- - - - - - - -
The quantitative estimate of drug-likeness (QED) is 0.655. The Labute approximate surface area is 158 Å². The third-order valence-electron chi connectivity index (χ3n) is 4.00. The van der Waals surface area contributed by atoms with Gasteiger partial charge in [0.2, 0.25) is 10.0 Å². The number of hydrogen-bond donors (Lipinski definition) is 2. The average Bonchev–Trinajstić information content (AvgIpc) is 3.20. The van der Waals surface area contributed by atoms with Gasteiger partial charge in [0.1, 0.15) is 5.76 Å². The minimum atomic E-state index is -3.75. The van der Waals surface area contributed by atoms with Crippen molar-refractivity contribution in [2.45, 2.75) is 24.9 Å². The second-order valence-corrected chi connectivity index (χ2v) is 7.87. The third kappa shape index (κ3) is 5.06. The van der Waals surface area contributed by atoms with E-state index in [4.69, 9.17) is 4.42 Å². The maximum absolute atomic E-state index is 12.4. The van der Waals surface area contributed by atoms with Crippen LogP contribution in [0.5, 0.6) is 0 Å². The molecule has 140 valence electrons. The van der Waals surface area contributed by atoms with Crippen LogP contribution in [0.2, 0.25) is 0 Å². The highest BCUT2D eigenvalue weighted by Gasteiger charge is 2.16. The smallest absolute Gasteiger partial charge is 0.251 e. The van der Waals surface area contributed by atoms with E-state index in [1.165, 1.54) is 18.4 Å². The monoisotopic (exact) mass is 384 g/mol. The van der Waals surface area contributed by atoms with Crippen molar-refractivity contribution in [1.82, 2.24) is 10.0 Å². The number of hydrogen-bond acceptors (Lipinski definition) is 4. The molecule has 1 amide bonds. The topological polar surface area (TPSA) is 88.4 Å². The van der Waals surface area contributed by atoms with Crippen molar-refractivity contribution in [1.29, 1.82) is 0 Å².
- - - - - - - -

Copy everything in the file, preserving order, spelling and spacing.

The quantitative estimate of drug-likeness (QED) is 0.655. The Labute approximate surface area is 158 Å². The third-order valence-electron chi connectivity index (χ3n) is 4.00. The van der Waals surface area contributed by atoms with Gasteiger partial charge in [0.2, 0.25) is 10.0 Å². The number of hydrogen-bond donors (Lipinski definition) is 2. The average Bonchev–Trinajstić information content (AvgIpc) is 3.20. The van der Waals surface area contributed by atoms with Gasteiger partial charge in [0.1, 0.15) is 5.76 Å². The minimum atomic E-state index is -3.75. The van der Waals surface area contributed by atoms with Crippen molar-refractivity contribution in [2.45, 2.75) is 24.9 Å². The second-order valence-corrected chi connectivity index (χ2v) is 7.87. The third kappa shape index (κ3) is 5.06. The van der Waals surface area contributed by atoms with E-state index in [4.69, 9.17) is 4.42 Å². The maximum absolute atomic E-state index is 12.4. The van der Waals surface area contributed by atoms with Crippen LogP contribution in [0.5, 0.6) is 0 Å². The molecule has 140 valence electrons. The van der Waals surface area contributed by atoms with Crippen LogP contribution in [0.2, 0.25) is 0 Å². The highest BCUT2D eigenvalue weighted by Gasteiger charge is 2.16. The smallest absolute Gasteiger partial charge is 0.251 e. The van der Waals surface area contributed by atoms with E-state index in [1.165, 1.54) is 18.4 Å². The monoisotopic (exact) mass is 384 g/mol. The van der Waals surface area contributed by atoms with Crippen molar-refractivity contribution in [1.82, 2.24) is 10.0 Å². The number of hydrogen-bond acceptors (Lipinski definition) is 4. The molecule has 1 amide bonds. The topological polar surface area (TPSA) is 88.4 Å². The van der Waals surface area contributed by atoms with Crippen molar-refractivity contribution in [1.29, 1.82) is 0 Å².